In which we have served - part two

We wannabe fighter aces underwent our classroom training and 'square-bashing' at R.A.F. Digby, but having done my share of drill when first enlisting to the ranks, I considered myself something of an expert in that department. That is, until Sergeant Nelson cut me down to size. (That's how big an impression he made on me, remembering his bloody name after all these sixty years.) I had missed a step. He called the whole rank and file to a halt, instructed me to step forward then placed his red and shiny face with its mad piggy eyes and toothpaste beery breath about six inches in front of mine before uttering the words that, again, I have never forgotten; "Officer Cadet? You piece of fxxxxxx sxxx. You want to fly fxxxxxx aeroplanes? You can't even fly your fxxxxxx feet."

For want of anything sensible to respond, "No, sergeant", I muttered.

"Did I fxxxxxx ask you to say fxxx-all," he yelled. "Get fxxxxxx back in line."

But came the magic day when we were bussed off to nearby R.A.F. Cranwell, there to say hello to the tiny aircraft called a Tiger Moth and my flying instructor. The good old Tiger Moth was of canvas covered wood throughout with two wings, an upper and a lower joined together with many wires, two open-air cockpits, one behind the other  student in front and instructor behind, and a large wooden, hand swung propellor. I have to tell you that for the next six weeks this temperamental little beauty was to drive everything else - even girls - out of my mind. I had found my one true love!

We were to undertake what the R.A.F. called 'grading' there at Cranwell. That is, after flying training and assessment we would be divided into pilots or navigators. Navigator seemed to us like being only one step up from castration. Navigators were for bombers, not fighters, and you weren't even flying the buggers. Furthermore you only got half a wing with a big "N" stuck to it instead of the twin eagle wings of the real heroes.There were other aircrew classifications but that lot didn't even bear thinking about.

Cranwell in Lincolnshire, besides being the historic airfield where Whittle had first, in 1938, demonstrated to a disbelieving world that aircraft could indeed take to the skies without propellors, was home to those 'career' officer cadets who had entered the service on (prospective) long term commissions. My lot were all National Servicemen seeking short term commissions as aircrew. So it was a bit them and us. Be that as it may, I donned my canvas, wool-lined overall, heavy leather jerkin and fur-lines big boots, tucked my leather helmet with goggles under my arm and headed out to the appointed Tiger.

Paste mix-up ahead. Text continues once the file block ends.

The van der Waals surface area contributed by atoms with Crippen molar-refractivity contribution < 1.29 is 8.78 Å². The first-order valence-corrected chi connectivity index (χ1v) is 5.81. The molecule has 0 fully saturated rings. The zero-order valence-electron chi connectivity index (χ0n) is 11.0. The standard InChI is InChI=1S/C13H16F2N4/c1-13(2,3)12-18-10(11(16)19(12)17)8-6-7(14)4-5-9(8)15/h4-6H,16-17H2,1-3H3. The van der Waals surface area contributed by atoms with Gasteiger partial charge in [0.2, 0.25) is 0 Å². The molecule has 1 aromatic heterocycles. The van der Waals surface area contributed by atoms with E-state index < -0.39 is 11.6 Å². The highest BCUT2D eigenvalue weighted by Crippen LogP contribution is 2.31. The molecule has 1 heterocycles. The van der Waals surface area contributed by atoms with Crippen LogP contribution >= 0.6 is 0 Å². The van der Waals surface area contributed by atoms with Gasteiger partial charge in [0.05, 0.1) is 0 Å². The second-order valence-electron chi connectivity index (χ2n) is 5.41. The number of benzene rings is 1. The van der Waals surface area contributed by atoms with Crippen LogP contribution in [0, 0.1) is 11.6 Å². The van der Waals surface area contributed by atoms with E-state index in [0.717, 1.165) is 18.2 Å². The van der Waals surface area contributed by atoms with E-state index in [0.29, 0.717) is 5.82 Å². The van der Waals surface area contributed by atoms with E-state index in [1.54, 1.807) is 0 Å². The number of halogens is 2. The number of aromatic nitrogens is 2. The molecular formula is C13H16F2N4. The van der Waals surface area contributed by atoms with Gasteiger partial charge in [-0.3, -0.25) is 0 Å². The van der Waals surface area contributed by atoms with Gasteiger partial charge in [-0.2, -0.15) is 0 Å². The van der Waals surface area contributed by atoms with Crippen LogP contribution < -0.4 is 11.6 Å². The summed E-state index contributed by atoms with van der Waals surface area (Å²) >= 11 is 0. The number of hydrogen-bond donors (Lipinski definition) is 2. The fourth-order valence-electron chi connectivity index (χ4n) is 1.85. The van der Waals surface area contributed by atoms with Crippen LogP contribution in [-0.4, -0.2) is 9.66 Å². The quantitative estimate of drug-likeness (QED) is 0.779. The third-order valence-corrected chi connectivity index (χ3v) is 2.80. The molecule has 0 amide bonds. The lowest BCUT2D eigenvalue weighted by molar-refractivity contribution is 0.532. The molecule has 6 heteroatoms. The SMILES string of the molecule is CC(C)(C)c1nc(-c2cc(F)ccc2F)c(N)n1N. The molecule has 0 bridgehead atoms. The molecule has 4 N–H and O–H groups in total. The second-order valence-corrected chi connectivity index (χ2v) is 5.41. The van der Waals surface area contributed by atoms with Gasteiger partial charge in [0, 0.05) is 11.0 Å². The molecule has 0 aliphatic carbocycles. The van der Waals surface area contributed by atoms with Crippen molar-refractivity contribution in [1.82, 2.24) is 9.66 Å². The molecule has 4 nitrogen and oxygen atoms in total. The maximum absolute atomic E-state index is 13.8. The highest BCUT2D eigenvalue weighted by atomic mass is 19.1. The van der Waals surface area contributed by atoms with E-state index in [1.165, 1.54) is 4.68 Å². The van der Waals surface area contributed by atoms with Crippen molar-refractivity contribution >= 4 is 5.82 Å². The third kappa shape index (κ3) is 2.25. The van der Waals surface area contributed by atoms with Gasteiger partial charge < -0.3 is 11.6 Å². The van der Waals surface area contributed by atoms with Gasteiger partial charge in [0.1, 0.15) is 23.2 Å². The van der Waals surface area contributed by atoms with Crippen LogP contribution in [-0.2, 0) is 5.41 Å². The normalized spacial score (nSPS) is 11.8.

Awaiting me there was my flying instructor. I learned later that he had been an army glider pilot in the war, towed by a bomber over occupied France before releasing and gliding down in the pitch dark to crash land through hedge and crop and woodland with his cargo of paratroop commandos. The word 'brave' doesn't nearly cover it.

So, up and away at last! Unfortunately I had forgotten one part of my pre-flight checks. At about five hundred feet my instructor snap inverted the bi-plane. I dropped a few inches out of my seat. Being open to the winds it felt like forever. I found myself looking straight down on to a tractor whose driver was looking up, waving. I had not tightened up my harness straps as per pre-flight routine. Upside down, a voice in my headphones said calmly; "That's so you won't try to shortcut the preflight checks, OK? "

Anyway he went on to teach me to fly circuits and bumps - that is, taking off and climbing, left hand turn at a thousand feet, flying straight and level before another left and another, then coming in to land on the grassy airfield. The turns involved fixing a part of the plane's nose to the horizon then co-ordinating the throttle, joystick and foot pedals to make the turn. Sounds easy? It isn't. Natural flyers have natural co-ordination but that's not given to very many. I wasn't bad at it. In fact I had more difficulty with the landing. When you descend using mainly your throttle, at just above stalling speed you pull back on the joystick so that the nose rises. At that point you cannot see the ground to estimate how far above it you are, but you jockey the controls until you touch town, hopefully without bumping back up, knowing that senior officers would be appraising your performance from the control tower. My first landings were bone shaking kangaroo hops.

And then one day when you come to a stop your instructor tells you to stay harnessed up. He climbs out and waves you off on your own. You're going to fly the thing solo! The best of the entry  flew solo after about eight hours of airborne instruction. I did it in ten and a half hours. About sixty percent of the students never did get to fly their Tiger Moth solo, even though most of them passed their pilot grading and went on to get their wings, either half with the N or the full pilot's.

Flushed with premature success, having bought my officer's kit including its beret with white circle backing behind the badge. I was off to R.A.F. Jurby on the Isle of Man for officer training and general assesssment, We sailed from Liverpool on a boat called the King Orry. The world belonged to me. Or did it? ...

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